The Algorithm of Craftsmanship

The use of program-controlled machinery in customised production.

When creating unique objects, one often needs to turn to customised production as standardised manufacturing does not always allow the necessary flexibility. Craftsmen mostly use various highly specific improvised means to simplify certain tasks.

Production makes use of equipment that performs universal operations under the master’s supervision thus allowing to cut costs. In modern workshops, however, there are also numerous program-controlled machines run by codes. The universal example here is 3D printing but in case of natural materials there are more likely also various laser, water jet or plasma cutters, milling and bending machines and die cutters. Unfortunately, the given machines are mostly used for serial production as the code writing for customised products or special solutions is still quite expensive.

This is where the code programmed by means of algorithms in the artisanal spirit comes in as a good old craftsman’s tool. The creation of such means requires good knowledge of the material, work processes as well as the logic and constraints of CNC-machines. Many materials may be subject to various treatments in order to produce all sorts of details, however, considering the volume and budget, reasonable work processes and their logic must be considered. 3D milling as the most universal method is highly costly in terms of material and time, moulding is feasible only in case of large quantities, while CNC cutting is more economical when using machines of lower complexity etc.


The starting point for the featured projects has been the idea and a limited budget. As far as the design and materials are concerned, the authors were practically given complete freedom. The ambition was to create and materialise works that would remain unattainable with conventional design and work methods due to the high cost or volume of work. The design and realisation have traditionally included a myriad of so-called craftsman’s algorithms – software segments custom-made for the given task. Then again, there have also been various operations left for later handiwork that cannot be manufactured or would not be feasible to complete with digital production. In all cases, the realization has been a combination of algorithms for modelling and program-controlled production with the final touches added by hand.

Such collaboration has been highly intriguing in terms of the hybridity of the digital and handiwork as well as the digital solutions immersed in the logic of the material. The latter as well as the treatment process need to be digitalised and simulated up to a point – some of the work is run by machines followed by the more flexible and cognitive craftsmanship. If it cannot be done one way, it can always be done in some other way.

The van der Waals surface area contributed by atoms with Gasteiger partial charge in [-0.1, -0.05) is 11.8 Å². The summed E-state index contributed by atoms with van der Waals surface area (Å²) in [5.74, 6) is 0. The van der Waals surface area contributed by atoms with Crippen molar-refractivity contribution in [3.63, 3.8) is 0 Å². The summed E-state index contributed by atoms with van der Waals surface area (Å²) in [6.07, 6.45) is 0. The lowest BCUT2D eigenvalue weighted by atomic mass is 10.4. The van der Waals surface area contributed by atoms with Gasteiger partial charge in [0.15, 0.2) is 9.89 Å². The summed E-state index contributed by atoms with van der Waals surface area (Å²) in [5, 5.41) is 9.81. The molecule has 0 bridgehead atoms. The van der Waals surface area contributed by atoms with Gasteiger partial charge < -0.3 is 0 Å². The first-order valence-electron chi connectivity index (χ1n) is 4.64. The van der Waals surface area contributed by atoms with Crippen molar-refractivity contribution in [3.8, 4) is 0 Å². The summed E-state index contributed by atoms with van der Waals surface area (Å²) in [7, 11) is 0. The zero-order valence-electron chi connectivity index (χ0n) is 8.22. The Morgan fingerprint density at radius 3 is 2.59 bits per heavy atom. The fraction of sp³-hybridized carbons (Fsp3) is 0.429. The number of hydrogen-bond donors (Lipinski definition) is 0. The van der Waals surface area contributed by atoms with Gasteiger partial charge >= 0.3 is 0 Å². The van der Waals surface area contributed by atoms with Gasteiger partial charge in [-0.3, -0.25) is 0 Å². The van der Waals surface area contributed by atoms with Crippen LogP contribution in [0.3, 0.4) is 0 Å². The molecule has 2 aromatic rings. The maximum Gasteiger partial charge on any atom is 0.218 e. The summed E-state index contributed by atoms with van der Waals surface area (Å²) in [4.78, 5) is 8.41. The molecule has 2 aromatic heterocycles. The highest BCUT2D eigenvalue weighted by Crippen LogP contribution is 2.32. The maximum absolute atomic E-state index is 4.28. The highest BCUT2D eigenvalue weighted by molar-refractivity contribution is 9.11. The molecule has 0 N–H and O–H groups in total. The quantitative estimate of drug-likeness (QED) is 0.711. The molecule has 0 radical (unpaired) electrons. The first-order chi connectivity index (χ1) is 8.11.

Commissioned by: SA Tallinna Teletorn
Idea: Liis Lindvere, Raili Paling, Andrus Kõresaar (KOKO Arhitektid)
The design and manufacturing of the installation shell: Bruno Lillemets, Kaiko Kivi
The manufacturing of the installation:
Motoragency (Produktsioonigrupp OÜ)
Ahti Põder
Indrek Hirvlaan, Kalle Tiisma, Toomas Vinter (Tehnolabor)
Software and computers:
Reaktiiv, TMD, Hansab

Idea: The mushrooms with screens in the permanent exhibition “Estonian Hall of Fame” in Tallinn TV tower inspired by the science fiction story “The Mystery of the Third Planet”. 

Realization: With the majority of the budget spent on the production of the moulds, there was no room for errors. Various algorithms were used in the modelling of the details in terms of the mechanics, compatibility and shape. The moulds were CNC-milled while the fibreglass details were serial produced – two details in 23 units and one detail in 217 units.

Commissioned by: Estonian National Museum
Idea: Peeter Rebane
The design and manufacturing of the installation: Kaiko Kivi, Paco Ulman, Argo Männik, Bruno Lillemets (Mudel Architects)
Software programming: Martin Veeris, Tarmo Protsin (TapTapSoft)
Colour light electronics: Tanel Aimla
Material: steel, wood

Idea: The Rug Pattern Player is an interactive installation in the permanent exhibition of the Estonian National Museum which uses an algorithm to interpret rug patterns as music.

Realization: An algorithm was used to simulate the folding of a steel sheet into a tablecloth with the precise thickness and perforated pattern. The steel sheet of 2mm was cut on a CNC rotary table and folded by hand. The light solution relied on digital simulation with program-controlled lighting.

Commissioned by: SA Ugala Teater
Idea and project: Kaiko Kivi, Argo Männik, Bruno Lillemets (Mudelarhitektid)
Engineers and consultants: IB Printsip and AS Elektrum
Realization: Meelis Taaler, Aivo Leht (EstoMet)
Material: CorTen teras

Idea: The commissioned artwork for the renovated Ugala theatre

Realization: The work is based on an algorithm sequencing the details on the basis of a prescribed function. The creation of cut files for one thousand different details was completely automatized for the production in order to avoid errors. The work weighs 10 tonnes using 180 m² of sheet material and the total length of the cut 2000 m. The details from 8mm steel sheet were cut on a CNC plasma cutter with highly precise markings facilitating the installation. The work was bent and installed by hand.

KAIKO KIVI is an architect who makes computers and robots think with him in creating new works. He is a partner at architecture office Mudel Architects as well as a co-founder of architecture software company Creatomus Solutions.

Pubilished in Maja’s 2018 spring edition (No 93).